“I don’t know,” replied the mayor. Turning to the three men who had bought the box, he asked, “Are you sure the box was full of smarts when you bought it?”
“Sure,” they said. “We could hear it scrabbling around in the box trying to get out!”
“Ah,” said the mayor, “after all of that scrabbling around the smarts must be too tired to come out of the box! I’ll just dump it out on the table and everyone can come up and get a piece of smarts for themselves.”
The mayor turned the box over and out came the mouse! The mouse tried to run but the mayor called out, “The mouse has eaten all the smarts! Catch it! Catch it!”
The villagers may have been noodleheads but they could move fast. One of the village boys quickly caught the mouse and, at the mayor’s direction, put the mouse back in the box.
“Now how are we going to get smart?” wailed the mayor.
“I know,” said one man, “we can each eat a little bit of the mouse! Then we’ll each get a little bit of the smarts the mouse ate.”
“That’s silly,” said another man. “The mouse is too small to cut into that many pieces! We should make a soup out of the mouse and all eat some. Then we’ll get smart!”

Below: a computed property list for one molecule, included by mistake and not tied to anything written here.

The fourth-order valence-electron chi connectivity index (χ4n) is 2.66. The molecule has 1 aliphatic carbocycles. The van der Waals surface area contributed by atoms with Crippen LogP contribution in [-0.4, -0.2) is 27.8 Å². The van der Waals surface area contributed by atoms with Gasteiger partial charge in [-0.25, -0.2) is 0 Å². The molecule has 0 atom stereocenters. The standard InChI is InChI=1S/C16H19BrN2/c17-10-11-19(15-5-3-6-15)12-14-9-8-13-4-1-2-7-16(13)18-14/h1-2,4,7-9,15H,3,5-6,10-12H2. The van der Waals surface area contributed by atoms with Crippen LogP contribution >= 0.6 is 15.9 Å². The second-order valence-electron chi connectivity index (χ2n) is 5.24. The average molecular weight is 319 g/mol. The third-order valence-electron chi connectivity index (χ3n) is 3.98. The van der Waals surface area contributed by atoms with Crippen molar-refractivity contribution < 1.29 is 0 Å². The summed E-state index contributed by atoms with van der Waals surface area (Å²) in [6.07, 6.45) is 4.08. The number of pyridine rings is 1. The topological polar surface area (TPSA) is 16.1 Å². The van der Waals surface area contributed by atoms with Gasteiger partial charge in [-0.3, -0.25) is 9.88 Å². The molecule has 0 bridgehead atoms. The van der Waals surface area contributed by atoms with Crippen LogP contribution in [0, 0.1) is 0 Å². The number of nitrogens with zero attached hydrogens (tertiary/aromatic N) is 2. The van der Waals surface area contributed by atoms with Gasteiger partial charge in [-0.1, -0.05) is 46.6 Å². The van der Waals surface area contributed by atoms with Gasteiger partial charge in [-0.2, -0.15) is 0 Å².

“You’re all fools and noodleheads!” said the oldest and wisest man in the village. “Why go to all that trouble when we’ve got the world’s smartest mouse right here in this box! We can just let the mouse make all our decisions for us!”
Everyone agreed that was a wonderful idea. And to this day, the mouse lives in a splendid cage with two boxes attached to each side of the cage. One box has “Yes” written on it and other has “No” written on it. Whenever the villagers have to make an important decision, they open the doors from the cage to the two boxes, ask their question and wait for the mouse to go to one of their boxes.
They’re still a bunch of silly noodleheads, but the mouse would prefer it if you don’t tell them that!